As news about generative artificial intelligence (GenAI) continually splashes across social media feeds, including how  ChatGPT 4o can help you play Rock, Paper, Scissors with a friend, breathtaking pronouncements about GenAI’s “disruptive” impact aren’t hard to find.

It turns out that it doesn’t make much sense to talk about GenAI as being “disruptive” in and of itself.

Can it be part of a disruptive innovation? You bet.

But much more important than just the AI technology in determining whether something is disruptive is the business model in which the AI is used—and its competitive impact on existing products and services in different markets.

What is Disruptive Innovation?

A disruptive innovation is not a breakthrough innovation. It’s one in which a relatively simple product or service initially takes root among people who don’t have the expertise or money to use the dominant products or services in a given market. From there, it improves and tackles more and more complicated challenges until it begins to displace market-leading products and services.

Importantly, disruption is a theory of competition. Something can’t be simply and absolutely “disruptive.” It must be disruptive relative to something else.

Also important is that although there must be a technology enabler that allows a disruptive innovation to improve and go “up-market” without replicating the expense, complication, and inconvenience of the existing products and services in a sector, a new technology is rarely, if ever, inherently “disruptive.” New technologies that can be used to spur a disruption can also be used as what we call “sustaining” innovations. Sustaining innovations are absolutely critical because they’re how existing products and services improve over time.

What matters is where the technology is used relative to a product or service’s business model. Is it allowing a low-cost, convenient, or simple value proposition to take root? Or are we deploying the technology in an existing business model to improve what we’re already offering?

Neither one is wrong. They just have different impacts on the market. One sustains the current trajectory of improvement. The other disrupts it.

AI as sustaining innovation

What’s clear so far is that the dominant technology firms—Amazon, Apple, Google, Meta, and Microsoft—are largely (and predictably) using AI as a sustaining innovation. For the most part, it’s helping them improve their current offerings.

Ben Thompson has written at length about this, so I won’t repeat his points. But for these firms, the biggest risk seems to be for Google—namely that AI upends its search-based business model through an offering that, yes, isn’t as good initially as Google Search but is also something that Google can’t monetize and that improves reliably and perhaps rapidly.

The question is about how and where the technology is used. Is it improving a current business, or is it placed in a new business serving nonconsumers that will then improve over time to tackle more complex use cases?

AI as disruptive innovation

The obvious next statement is that OpenAI may prove disruptive to particular products through ChatGPT. In education, tutoring and Chegg are obvious examples. But incumbent firms are also likely to use AI to improve their own offerings as a sustaining innovation.

Perhaps the most important thing to keep an eye on is where AI can radically transform industries through whole new business models that create new value networks.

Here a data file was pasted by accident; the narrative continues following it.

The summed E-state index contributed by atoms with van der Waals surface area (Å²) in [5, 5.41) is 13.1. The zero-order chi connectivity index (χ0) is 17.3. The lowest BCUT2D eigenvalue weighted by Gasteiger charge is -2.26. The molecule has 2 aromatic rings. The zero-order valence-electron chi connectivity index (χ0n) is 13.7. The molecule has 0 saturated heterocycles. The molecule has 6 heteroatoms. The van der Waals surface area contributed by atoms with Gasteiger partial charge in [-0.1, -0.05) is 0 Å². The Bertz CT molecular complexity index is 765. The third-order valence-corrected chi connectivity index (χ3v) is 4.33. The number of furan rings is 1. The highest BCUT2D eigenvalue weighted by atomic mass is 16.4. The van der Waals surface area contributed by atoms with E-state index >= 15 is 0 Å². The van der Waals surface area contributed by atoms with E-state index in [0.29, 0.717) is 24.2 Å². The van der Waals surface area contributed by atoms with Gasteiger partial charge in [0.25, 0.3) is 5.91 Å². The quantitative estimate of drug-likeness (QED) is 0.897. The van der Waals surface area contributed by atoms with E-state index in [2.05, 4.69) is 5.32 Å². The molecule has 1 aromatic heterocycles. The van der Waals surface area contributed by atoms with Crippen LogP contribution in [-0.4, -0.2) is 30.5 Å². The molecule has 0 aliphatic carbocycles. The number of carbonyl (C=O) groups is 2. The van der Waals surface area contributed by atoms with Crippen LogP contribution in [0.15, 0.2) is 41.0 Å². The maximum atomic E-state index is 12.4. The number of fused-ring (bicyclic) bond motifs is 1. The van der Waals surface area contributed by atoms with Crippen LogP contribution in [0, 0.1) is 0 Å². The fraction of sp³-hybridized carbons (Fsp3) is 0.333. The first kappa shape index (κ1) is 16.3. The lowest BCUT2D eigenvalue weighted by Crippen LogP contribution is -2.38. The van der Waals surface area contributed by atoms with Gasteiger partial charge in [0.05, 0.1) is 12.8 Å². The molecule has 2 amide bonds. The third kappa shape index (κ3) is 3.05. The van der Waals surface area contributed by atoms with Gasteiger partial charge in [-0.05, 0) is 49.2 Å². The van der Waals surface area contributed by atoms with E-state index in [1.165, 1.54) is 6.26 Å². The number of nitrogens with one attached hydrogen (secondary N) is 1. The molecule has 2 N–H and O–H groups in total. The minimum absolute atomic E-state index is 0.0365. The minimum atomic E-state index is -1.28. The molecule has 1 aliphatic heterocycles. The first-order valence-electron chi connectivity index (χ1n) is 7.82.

In education, for example, imagine a microschool that leverages AI to dramatically lower its costs and create something far more scalable and affordable that doesn’t degrade as it expands. Will Alpha schools settle into that slot through its 2-hour learning platform? What about Khan Lab School and Khan World School through Khanmigo? 

Or imagine a new higher education offering that uses AI to create a significantly more affordable, personalized, and contextual learning experience but also uses the technology to lower the cost of acquisition of new students dramatically. Will a new venture being incubated by Southern New Hampshire University (SNHU)—and headed by Paul LeBlanc—step into this lane?

Or think about the tablet-based learning innovation that Imagine Worldwide has helped pioneer with onebillion in Africa to allow children throughout Africa to become numerate and literate at less than $7 per student per year. If they add AI into the software, might new “schooling” models be built that dramatically scale excellent and radically affordable learning, which can then be altered to meet different local contexts and priorities?

Either way, what’s clear is that AI isn’t inherently disruptive or sustaining. It’s how it’s used. It’s the business in which it is used.

The bottom line is that the new business model must:

  • Initially target people who are nonconsumers or overserved by existing products and services
  • Be not as good as existing products and services as judged by the historical measures of performance
  • Be simpler to use, more convenient, or more affordable. The use of the technology enabler must allow the new value proposition to move up-market without replicating the existing costs and structures of the existing products and services
  • Not alarm the incumbent business models. Incumbents must be motivated to ignore the new disruptive uses of the technology because they don’t initially feel threatened—nor do they see a way to serve these new markets profitably.

If a new business model powered by AI passes those tests relative to a specific set of products and services, then something disruptive might be taking root.


  • Michael B. Horn
    Michael B. Horn

    Michael B. Horn is Co-Founder, Distinguished Fellow, and Chairman at the Christensen Institute.